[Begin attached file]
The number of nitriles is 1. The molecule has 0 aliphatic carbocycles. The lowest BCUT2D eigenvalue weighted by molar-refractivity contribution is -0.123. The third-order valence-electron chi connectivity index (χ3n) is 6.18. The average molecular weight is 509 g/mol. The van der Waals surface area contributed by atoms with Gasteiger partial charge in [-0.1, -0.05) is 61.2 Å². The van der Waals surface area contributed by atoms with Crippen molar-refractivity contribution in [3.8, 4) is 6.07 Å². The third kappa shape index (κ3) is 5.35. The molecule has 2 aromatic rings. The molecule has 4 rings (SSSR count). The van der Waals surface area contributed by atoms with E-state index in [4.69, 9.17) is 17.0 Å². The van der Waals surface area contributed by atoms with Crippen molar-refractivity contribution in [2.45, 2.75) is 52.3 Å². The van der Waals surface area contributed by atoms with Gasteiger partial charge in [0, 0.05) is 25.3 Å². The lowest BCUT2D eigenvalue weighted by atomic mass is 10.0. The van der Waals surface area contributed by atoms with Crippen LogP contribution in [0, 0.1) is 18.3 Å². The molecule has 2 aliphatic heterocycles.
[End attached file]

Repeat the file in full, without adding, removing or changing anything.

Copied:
The number of nitriles is 1. The molecule has 0 aliphatic carbocycles. The lowest BCUT2D eigenvalue weighted by molar-refractivity contribution is -0.123. The third-order valence-electron chi connectivity index (χ3n) is 6.18. The average molecular weight is 509 g/mol. The van der Waals surface area contributed by atoms with Gasteiger partial charge in [-0.1, -0.05) is 61.2 Å². The van der Waals surface area contributed by atoms with Crippen molar-refractivity contribution in [3.8, 4) is 6.07 Å². The third kappa shape index (κ3) is 5.35. The molecule has 2 aromatic rings. The molecule has 4 rings (SSSR count). The van der Waals surface area contributed by atoms with E-state index in [4.69, 9.17) is 17.0 Å². The van der Waals surface area contributed by atoms with Crippen molar-refractivity contribution in [2.45, 2.75) is 52.3 Å². The van der Waals surface area contributed by atoms with Gasteiger partial charge in [0, 0.05) is 25.3 Å². The lowest BCUT2D eigenvalue weighted by atomic mass is 10.0. The van der Waals surface area contributed by atoms with Crippen LogP contribution in [0, 0.1) is 18.3 Å². The molecule has 2 aliphatic heterocycles.